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Johnson, Von der Leyen agree to extend Brexit talks

Brussels / The European Union and the United Kingdom on Sunday agreed to continue discussions on their post-Brexit relationship.

Earlier this week, both sides had made Sunday the deadline to achieve a resolution to the discussions, but these have now been extended after a phone call between British prime minister Boris Johnson and European Commission president Ursula von der Leyen.

“We had a useful phone call this morning. We discussed the major unresolved topics,” the leaders said in a joint statement.

“Our negotiating teams have been working day and night over recent days. And despite the exhaustion after almost a year of negotiations, despite the fact that deadlines have been missed over and over, we think it is responsible at this point to go the extra mile.

“We have accordingly mandated our negotiators to continue the talks and to see whether an agreement can even at this late stage be reached.”

It is unclear what developments — if any — have been made in the latest round of talks taking place this week in Brussels between teams led by the UK’s David Frost and the EU’s Michel Barnier.

Negotiations on the UK’s relationship with the EU after its withdrawal from the bloc on December 31 — particularly in policy areas relating to fair competition and fisheries — have made little progress since the transition period began nearly 12 months ago.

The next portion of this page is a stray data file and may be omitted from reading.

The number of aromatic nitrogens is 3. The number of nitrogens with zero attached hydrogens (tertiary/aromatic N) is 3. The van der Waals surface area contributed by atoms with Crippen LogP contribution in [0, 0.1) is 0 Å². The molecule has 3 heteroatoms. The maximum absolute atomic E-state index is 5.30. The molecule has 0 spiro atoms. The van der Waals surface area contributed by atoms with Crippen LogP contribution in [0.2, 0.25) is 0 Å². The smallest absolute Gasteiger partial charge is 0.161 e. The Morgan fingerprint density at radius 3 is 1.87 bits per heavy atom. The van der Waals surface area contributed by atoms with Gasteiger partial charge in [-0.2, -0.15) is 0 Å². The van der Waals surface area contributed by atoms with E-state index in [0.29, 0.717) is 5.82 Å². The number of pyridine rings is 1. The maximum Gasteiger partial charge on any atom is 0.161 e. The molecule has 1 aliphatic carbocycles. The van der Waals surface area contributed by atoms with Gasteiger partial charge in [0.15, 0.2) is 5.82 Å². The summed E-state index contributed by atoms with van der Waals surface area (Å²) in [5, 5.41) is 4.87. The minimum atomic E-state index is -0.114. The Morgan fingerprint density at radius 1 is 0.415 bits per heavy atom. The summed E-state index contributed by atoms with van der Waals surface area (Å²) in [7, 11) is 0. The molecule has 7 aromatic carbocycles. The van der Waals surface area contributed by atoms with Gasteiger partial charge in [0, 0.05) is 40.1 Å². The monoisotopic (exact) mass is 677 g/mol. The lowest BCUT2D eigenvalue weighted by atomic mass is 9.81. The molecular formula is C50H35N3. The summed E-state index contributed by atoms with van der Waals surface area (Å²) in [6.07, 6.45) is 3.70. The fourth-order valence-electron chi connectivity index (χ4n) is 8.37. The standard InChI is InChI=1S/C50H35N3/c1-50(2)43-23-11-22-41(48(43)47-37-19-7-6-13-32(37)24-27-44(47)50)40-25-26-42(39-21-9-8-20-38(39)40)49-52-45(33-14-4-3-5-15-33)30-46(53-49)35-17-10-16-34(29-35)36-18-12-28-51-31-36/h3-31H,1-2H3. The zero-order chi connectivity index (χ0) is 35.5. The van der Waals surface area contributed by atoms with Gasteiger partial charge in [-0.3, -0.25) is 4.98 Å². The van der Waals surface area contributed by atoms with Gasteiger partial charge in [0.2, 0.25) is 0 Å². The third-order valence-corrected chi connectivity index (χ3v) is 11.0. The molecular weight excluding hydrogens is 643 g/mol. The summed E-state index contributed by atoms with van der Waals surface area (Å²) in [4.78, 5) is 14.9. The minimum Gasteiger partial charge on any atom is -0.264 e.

At the end of a European Council summit on Friday, von der Leyen said that the two sides “remain apart on fundamental issues.”

On Saturday, Johnson said that while he and his government “are hopeful that progress can be made”, he said that “it is looking very, very likely” that no trade deal would be signed.

“I think it would be wonderful for the UK, and we’d be able to do exactly what we want from January 1 – it obviously would be different from what we’d set out to achieve but I have no doubt this country can get ready and come out on World Trade terms.”

Johnson’s upbeat tone belies the difficulties that will arise in several areas should the two sides fail to reach a consensus.

From 1 January, customs controls will be carried out on goods crossing the Channel, even if there is a deal, given that the UK will be out of the EU’s single market and customs union.

A trade agreement would reduce the amount of bureaucracy required and speed up inspections, while a withdrawal without a deal in place would likely pave the way for a collapse at Channel ports. The British government is currently preparing for scenarios of queues of up to 7,000 trucks, each of which would have to wait up to two days to cross the Channel.

And without an agreement on aviation, a no-deal Brexit would ground flights between the UK and the EU from 1 January, although there is an expectation in the sector that both sides will establish contingency mechanisms to maintain air links, whatever is agreed.  (December 13, 2020, EFE/PracticaEspañol)

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